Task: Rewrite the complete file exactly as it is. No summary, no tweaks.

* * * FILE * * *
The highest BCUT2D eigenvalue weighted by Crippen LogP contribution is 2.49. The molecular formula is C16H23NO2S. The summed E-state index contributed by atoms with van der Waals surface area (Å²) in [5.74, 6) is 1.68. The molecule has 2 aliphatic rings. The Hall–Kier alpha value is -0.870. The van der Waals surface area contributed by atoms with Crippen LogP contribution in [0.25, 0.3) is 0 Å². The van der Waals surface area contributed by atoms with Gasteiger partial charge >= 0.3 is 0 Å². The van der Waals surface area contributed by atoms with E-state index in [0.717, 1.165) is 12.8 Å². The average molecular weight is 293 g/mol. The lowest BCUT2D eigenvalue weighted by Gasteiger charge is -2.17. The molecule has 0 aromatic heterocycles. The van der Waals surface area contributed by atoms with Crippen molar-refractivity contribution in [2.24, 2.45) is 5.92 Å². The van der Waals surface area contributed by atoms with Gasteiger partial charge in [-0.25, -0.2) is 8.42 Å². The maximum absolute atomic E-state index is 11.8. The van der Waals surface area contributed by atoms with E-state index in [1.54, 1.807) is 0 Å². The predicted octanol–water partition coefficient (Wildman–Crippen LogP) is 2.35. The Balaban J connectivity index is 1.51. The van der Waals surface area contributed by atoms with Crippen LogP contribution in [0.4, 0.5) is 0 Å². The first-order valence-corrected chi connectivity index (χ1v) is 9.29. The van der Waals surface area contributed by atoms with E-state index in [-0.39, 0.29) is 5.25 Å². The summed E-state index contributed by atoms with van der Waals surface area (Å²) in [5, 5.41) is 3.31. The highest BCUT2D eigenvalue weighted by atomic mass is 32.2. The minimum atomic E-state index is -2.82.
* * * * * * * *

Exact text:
The highest BCUT2D eigenvalue weighted by Crippen LogP contribution is 2.49. The molecular formula is C16H23NO2S. The summed E-state index contributed by atoms with van der Waals surface area (Å²) in [5.74, 6) is 1.68. The molecule has 2 aliphatic rings. The Hall–Kier alpha value is -0.870. The van der Waals surface area contributed by atoms with Crippen LogP contribution in [0.25, 0.3) is 0 Å². The van der Waals surface area contributed by atoms with Gasteiger partial charge >= 0.3 is 0 Å². The van der Waals surface area contributed by atoms with E-state index in [0.717, 1.165) is 12.8 Å². The average molecular weight is 293 g/mol. The lowest BCUT2D eigenvalue weighted by Gasteiger charge is -2.17. The molecule has 0 aromatic heterocycles. The van der Waals surface area contributed by atoms with Crippen molar-refractivity contribution in [2.24, 2.45) is 5.92 Å². The van der Waals surface area contributed by atoms with Gasteiger partial charge in [-0.25, -0.2) is 8.42 Å². The maximum absolute atomic E-state index is 11.8. The van der Waals surface area contributed by atoms with E-state index in [1.54, 1.807) is 0 Å². The predicted octanol–water partition coefficient (Wildman–Crippen LogP) is 2.35. The Balaban J connectivity index is 1.51. The van der Waals surface area contributed by atoms with Crippen LogP contribution in [0.4, 0.5) is 0 Å². The first-order valence-corrected chi connectivity index (χ1v) is 9.29. The van der Waals surface area contributed by atoms with E-state index in [-0.39, 0.29) is 5.25 Å². The summed E-state index contributed by atoms with van der Waals surface area (Å²) in [5, 5.41) is 3.31. The highest BCUT2D eigenvalue weighted by atomic mass is 32.2. The minimum atomic E-state index is -2.82.